What Facial Recognition Technology Means for Privacy and Civil Liberties
24 Pages Posted: 23 Aug 2012
Date Written: July 18, 2012
Although the collection of biometrics — including face recognition-ready photographs — seems like science fiction; it is already a well-established part of our lives in the United States. The Federal Bureau of Investigation (FBI) and Department of Homeland Security (DHS) each have the largest biometrics databases in the world, and both agencies are working to add extensive facial recognition capabilities. The FBI has partnered with several states to collect face recognition-ready photographs of all suspects arrested and booked, and, in December 2011, DHS signed a $71 million dollar contract with Accenture to incorporate facial recognition and allow real-time biometrics sharing with the Department of Justice (DOJ) and Department of Defense (DOD). State and local law enforcement agencies are also adopting and expanding their own biometrics databases to incorporate face recognition, and are using handheld mobile devices to allow biometrics collection in “the field.”
The scope of government-driven biometrics data collection is well-matched by private-sector collection. Facebook, which uses face recognition by default to scan all photos uploaded to its site, states that its users uploaded more than 300 million photos every day in the three months ending on March 31, 2012. And Face.com, which developed Facebook’s face recognition tools and was recently acquired by the company, stated in March that it had indexed 31 billion face images. Other companies, from large technology companies like Google and Apple to small smartphone app providers, also provide face recognition products to their customers, and private companies are using biometric identification for everything from preventing unauthorized access to computers and corporate facilities to preventing unauthorized access to the gym.
Face recognition is here to stay, and, though many Americans may not realize it, they are already in a face recognition database. Facebook refuses to say how many face prints it has in its database and whether it creates a face print for photos of non-Facebook users. However, given that Facebook has approximately 170 million active monthly users in the United States alone, at least 54% of the United States population already has a face print.
Face recognition technology, like other biometrics programs that collect, store, share and combine sensitive and unique data poses critical threats to privacy and civil liberties. Biometrics in general are immutable, readily accessible, individuating and can be highly prejudicial. Face recognition, though, takes the risks inherent in other biometrics to a new level because Americans cannot take precautions to prevent the collection of their image.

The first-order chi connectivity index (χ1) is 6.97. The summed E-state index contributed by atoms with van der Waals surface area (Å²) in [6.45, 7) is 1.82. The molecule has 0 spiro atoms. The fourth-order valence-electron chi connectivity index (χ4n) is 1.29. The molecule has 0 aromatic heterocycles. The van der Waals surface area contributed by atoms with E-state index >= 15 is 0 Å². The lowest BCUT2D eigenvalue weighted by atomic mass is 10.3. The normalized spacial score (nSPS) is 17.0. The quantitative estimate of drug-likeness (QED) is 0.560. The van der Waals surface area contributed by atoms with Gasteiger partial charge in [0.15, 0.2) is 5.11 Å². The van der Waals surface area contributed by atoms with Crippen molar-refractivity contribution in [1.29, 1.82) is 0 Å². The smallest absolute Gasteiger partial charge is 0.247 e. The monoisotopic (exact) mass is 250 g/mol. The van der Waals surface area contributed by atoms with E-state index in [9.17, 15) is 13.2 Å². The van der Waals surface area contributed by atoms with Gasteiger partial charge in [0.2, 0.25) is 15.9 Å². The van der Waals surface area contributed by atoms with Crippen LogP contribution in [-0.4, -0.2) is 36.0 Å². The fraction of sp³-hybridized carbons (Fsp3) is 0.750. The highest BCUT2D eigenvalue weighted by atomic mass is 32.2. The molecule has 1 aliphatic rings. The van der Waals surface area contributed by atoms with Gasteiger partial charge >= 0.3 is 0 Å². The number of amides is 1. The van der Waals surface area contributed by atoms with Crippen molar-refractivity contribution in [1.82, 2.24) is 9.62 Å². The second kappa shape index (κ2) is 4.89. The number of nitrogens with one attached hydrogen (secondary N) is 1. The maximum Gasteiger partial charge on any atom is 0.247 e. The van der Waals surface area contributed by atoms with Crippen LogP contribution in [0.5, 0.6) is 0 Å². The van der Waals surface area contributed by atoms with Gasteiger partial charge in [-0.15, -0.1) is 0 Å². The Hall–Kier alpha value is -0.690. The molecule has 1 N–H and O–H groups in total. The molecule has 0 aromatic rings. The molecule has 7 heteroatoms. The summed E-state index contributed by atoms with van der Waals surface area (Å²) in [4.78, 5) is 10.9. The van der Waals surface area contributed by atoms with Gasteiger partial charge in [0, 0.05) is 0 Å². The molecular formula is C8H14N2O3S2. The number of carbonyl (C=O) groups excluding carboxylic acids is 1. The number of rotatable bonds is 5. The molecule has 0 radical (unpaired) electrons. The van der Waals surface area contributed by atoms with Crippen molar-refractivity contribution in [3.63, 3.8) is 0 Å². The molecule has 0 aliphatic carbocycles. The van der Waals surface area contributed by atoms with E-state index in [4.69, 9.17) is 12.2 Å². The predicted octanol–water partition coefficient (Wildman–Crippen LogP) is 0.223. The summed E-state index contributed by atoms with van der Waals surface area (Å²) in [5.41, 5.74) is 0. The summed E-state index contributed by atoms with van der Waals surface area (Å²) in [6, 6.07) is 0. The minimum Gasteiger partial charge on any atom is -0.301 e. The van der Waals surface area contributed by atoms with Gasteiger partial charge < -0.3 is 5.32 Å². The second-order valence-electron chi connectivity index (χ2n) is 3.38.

Face recognition allows for covert, remote and mass capture and identification of images — and the photos that may end up in a database include not just a person’s face but also how she is dressed and possibly whom she is with. This creates threats to free association and free expression not evident in other biometrics.
Americans cannot participate in society without exposing their faces to public view. Similarly, connecting with friends, family and the broader world through social media has quickly become a daily (and some would say necessary) experience for Americans of all ages. Though face recognition implicates important First and Fourth Amendment values, it is unclear whether the Constitution would protect against over-collection. Without legal protections in place, it could be relatively easy for the government or private companies to amass a database of images on all Americans.
This presents opportunities for Congress to develop legislation that would protect Americans from inappropriate and excessive biometrics collection. The Constitution creates a baseline, but Congress can legislate significant additional privacy protections. As I discuss further below, Congress could use statutes like the Wiretap Act and the Video Privacy Protection Act as models for this legislation. Both were passed in direct response to privacy threats posed by new technologies and each includes meaningful limits and protections to guard against over-collection, retention and misuse of data.
This testimony will discuss some of the larger current and proposed facial recognition collection programs and their implications for privacy and civil liberties in a democratic society. It will also review some of the laws that may govern biometrics collection and will outline best practices for developing effective and responsible biometrics programs — and legislation to regulate those programs — in the future.
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